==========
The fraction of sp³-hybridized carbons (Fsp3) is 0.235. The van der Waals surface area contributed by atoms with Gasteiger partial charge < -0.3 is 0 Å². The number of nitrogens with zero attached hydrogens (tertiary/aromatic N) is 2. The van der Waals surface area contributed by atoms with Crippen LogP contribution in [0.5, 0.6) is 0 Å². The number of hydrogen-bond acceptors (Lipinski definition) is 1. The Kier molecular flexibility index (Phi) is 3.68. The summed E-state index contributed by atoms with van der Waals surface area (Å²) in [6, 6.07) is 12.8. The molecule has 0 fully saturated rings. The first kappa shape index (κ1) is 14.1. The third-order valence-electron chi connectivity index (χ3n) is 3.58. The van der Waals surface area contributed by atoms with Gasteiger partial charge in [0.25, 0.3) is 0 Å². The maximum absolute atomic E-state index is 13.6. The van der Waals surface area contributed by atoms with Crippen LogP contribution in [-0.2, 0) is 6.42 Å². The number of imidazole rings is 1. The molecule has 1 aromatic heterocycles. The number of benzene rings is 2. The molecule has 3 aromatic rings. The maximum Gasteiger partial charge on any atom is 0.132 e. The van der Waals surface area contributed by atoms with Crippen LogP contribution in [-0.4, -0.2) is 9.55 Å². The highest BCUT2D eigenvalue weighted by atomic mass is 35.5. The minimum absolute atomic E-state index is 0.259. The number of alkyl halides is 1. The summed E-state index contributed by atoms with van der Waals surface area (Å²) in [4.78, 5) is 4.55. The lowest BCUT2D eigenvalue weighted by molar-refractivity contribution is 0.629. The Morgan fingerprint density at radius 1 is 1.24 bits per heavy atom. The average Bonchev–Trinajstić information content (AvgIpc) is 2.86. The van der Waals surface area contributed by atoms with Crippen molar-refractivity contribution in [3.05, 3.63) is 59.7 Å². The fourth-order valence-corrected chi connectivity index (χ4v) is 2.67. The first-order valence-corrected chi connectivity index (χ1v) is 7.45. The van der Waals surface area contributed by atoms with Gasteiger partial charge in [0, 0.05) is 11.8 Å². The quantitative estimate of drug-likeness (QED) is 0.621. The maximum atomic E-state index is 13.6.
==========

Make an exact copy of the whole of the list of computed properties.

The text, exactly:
The fraction of sp³-hybridized carbons (Fsp3) is 0.235. The van der Waals surface area contributed by atoms with Gasteiger partial charge < -0.3 is 0 Å². The number of nitrogens with zero attached hydrogens (tertiary/aromatic N) is 2. The van der Waals surface area contributed by atoms with Crippen LogP contribution in [0.5, 0.6) is 0 Å². The number of hydrogen-bond acceptors (Lipinski definition) is 1. The Kier molecular flexibility index (Phi) is 3.68. The summed E-state index contributed by atoms with van der Waals surface area (Å²) in [6, 6.07) is 12.8. The molecule has 0 fully saturated rings. The first kappa shape index (κ1) is 14.1. The third-order valence-electron chi connectivity index (χ3n) is 3.58. The van der Waals surface area contributed by atoms with Gasteiger partial charge in [0.25, 0.3) is 0 Å². The maximum absolute atomic E-state index is 13.6. The van der Waals surface area contributed by atoms with Crippen LogP contribution in [-0.2, 0) is 6.42 Å². The number of imidazole rings is 1. The molecule has 1 aromatic heterocycles. The number of benzene rings is 2. The molecule has 3 aromatic rings. The maximum Gasteiger partial charge on any atom is 0.132 e. The van der Waals surface area contributed by atoms with Crippen LogP contribution in [-0.4, -0.2) is 9.55 Å². The highest BCUT2D eigenvalue weighted by atomic mass is 35.5. The minimum absolute atomic E-state index is 0.259. The number of alkyl halides is 1. The summed E-state index contributed by atoms with van der Waals surface area (Å²) in [4.78, 5) is 4.55. The lowest BCUT2D eigenvalue weighted by molar-refractivity contribution is 0.629. The Morgan fingerprint density at radius 1 is 1.24 bits per heavy atom. The average Bonchev–Trinajstić information content (AvgIpc) is 2.86. The van der Waals surface area contributed by atoms with Crippen molar-refractivity contribution in [3.05, 3.63) is 59.7 Å². The fourth-order valence-corrected chi connectivity index (χ4v) is 2.67. The first-order valence-corrected chi connectivity index (χ1v) is 7.45. The van der Waals surface area contributed by atoms with Gasteiger partial charge in [0, 0.05) is 11.8 Å². The quantitative estimate of drug-likeness (QED) is 0.621. The maximum atomic E-state index is 13.6.